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Sacramento Hosting Developers To Pique Interests In Developing Stockton Boulevard

SACRAMENTO (CBS13) — There's a push to revitalize a troubled Sacramento corridor. City leaders are calling on developers to invest in Stockton Boulevard, offering incentives to draw in business.

Friday morning, city council members Eric Guerra and Jay Schenerir along with six members of Sacramento's economic development team will be jumping on a bus with developers from 15 different companies to talk about ways to build up Stockton Boulevard. Guerra says they're throwing in the kitchen sink to get business.

"Now is the time to make a change on Stockton Boulevard," Councilman Guerra said.

It's an old commercial corridor that was originally built for strip malls, not housing. City leaders admit it's become a magnet for homelessness, illegal dumping, and overall blight.

"Absolutely there's blight there now, and empty lots," Councilman Schenerir said.

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The boulevard has roughly 100 empty lots, but those often boarded up or fenced up lots are now being seen as the next big Sacramento opportunity.

"This is very exciting because I feel this is the renaissance of Stockton Boulevard," said developer Dan Weitzman.

Weitzman and his Los Angeles partners have already invested in the Stockton corridor, with a plot of land between 9th and 10th ave.

"The boulevard is like a freeway, we want to slow it down, get people in our businesses," Weitzman said.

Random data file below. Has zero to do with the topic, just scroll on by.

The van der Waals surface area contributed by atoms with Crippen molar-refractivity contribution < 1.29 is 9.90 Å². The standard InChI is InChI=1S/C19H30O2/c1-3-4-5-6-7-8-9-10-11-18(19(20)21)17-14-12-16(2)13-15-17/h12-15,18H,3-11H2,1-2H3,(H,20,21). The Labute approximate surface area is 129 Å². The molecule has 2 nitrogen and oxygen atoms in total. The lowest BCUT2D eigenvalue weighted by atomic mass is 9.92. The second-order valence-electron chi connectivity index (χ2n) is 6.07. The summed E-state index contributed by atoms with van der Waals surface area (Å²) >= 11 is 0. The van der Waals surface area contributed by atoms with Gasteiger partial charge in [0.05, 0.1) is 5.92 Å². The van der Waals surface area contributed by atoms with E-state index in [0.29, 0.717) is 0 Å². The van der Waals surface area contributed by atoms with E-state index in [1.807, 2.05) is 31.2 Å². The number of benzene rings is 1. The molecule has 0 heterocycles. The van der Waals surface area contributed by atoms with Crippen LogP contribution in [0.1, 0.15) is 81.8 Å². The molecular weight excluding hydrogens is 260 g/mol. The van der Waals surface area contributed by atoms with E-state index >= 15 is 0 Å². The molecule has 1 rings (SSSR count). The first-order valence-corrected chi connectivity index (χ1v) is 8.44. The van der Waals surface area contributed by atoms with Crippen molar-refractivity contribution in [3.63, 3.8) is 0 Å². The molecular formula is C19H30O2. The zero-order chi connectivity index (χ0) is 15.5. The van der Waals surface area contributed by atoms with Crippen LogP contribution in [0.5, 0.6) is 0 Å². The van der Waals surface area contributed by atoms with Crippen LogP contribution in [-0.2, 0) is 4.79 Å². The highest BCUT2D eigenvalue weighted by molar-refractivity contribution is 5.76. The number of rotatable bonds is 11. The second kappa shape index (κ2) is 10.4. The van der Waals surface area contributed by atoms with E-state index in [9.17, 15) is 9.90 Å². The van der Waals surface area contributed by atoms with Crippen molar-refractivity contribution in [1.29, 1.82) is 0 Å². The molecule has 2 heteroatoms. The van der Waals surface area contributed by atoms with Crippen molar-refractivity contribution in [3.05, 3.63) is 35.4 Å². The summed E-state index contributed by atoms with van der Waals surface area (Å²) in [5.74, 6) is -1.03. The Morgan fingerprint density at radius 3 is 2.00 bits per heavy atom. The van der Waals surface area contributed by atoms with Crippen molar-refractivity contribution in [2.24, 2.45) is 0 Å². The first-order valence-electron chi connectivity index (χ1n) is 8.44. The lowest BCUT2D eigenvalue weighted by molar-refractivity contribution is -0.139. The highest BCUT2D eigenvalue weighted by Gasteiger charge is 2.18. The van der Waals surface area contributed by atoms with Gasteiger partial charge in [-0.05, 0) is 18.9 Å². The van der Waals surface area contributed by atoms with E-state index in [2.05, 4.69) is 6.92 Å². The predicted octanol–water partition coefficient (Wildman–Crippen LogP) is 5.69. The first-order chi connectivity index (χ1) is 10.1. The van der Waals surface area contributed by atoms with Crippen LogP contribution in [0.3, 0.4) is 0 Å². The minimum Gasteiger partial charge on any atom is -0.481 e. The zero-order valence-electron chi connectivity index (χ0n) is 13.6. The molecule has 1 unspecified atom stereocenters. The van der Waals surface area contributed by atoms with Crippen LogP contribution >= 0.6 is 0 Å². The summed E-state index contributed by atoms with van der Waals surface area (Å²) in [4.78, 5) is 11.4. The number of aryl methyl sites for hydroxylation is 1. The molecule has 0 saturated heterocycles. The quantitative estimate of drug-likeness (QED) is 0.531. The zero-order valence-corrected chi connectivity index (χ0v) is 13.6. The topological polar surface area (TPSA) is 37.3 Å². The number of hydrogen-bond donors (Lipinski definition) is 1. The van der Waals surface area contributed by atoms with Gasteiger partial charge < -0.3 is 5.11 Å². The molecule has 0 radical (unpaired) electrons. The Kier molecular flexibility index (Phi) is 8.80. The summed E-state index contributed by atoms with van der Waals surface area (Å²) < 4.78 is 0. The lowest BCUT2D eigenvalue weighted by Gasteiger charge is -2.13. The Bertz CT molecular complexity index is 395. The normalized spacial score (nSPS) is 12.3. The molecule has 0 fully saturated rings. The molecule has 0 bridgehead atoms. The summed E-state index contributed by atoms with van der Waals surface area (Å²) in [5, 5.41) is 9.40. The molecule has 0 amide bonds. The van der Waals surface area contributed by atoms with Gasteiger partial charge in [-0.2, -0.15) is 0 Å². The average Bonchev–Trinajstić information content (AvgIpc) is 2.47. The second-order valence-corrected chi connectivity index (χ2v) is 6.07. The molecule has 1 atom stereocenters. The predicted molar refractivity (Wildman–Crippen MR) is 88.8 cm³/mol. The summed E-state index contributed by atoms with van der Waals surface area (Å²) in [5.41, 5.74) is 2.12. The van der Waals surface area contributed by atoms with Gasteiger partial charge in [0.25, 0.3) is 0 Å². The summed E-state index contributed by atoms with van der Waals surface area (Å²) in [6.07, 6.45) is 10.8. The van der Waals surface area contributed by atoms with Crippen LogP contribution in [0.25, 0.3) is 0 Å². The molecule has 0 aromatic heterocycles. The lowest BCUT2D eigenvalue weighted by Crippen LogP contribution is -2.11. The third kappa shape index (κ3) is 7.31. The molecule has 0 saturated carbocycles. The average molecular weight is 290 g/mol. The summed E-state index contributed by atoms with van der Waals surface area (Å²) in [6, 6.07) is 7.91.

Weitzman sees the potential and says he only needs one incentive during Friday's bus tour.

"I want to be persuaded that there are other people who want to join us," Weitzman said.

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One big incentive is Aggie Square, UC Davis's future innovation center that is set to set bring 10,000 more people to the neighborhood.

"There will be traveling nurses, doctors, high paying positions and they all need housing," said Weitzman.

Martin Rosenberg, who has lived near Stockton Boulevard for 30 years, is hopeful about the effort but has been let down in the past.

"I've seen efforts here not come to fruition," said Rosenberg.

It's a push to revitalize, re-energize and regain a sense of community, along a stretch of road too often neglected.

Councilman Guerra urging developers to "take a risk," saying they have the city's backing, to get this community back on its feet. The city is willing to incentivize developers by helping with infrastructure costs, waiving impact fees.

We're still a couple of years out before building starts on Aggie Square.

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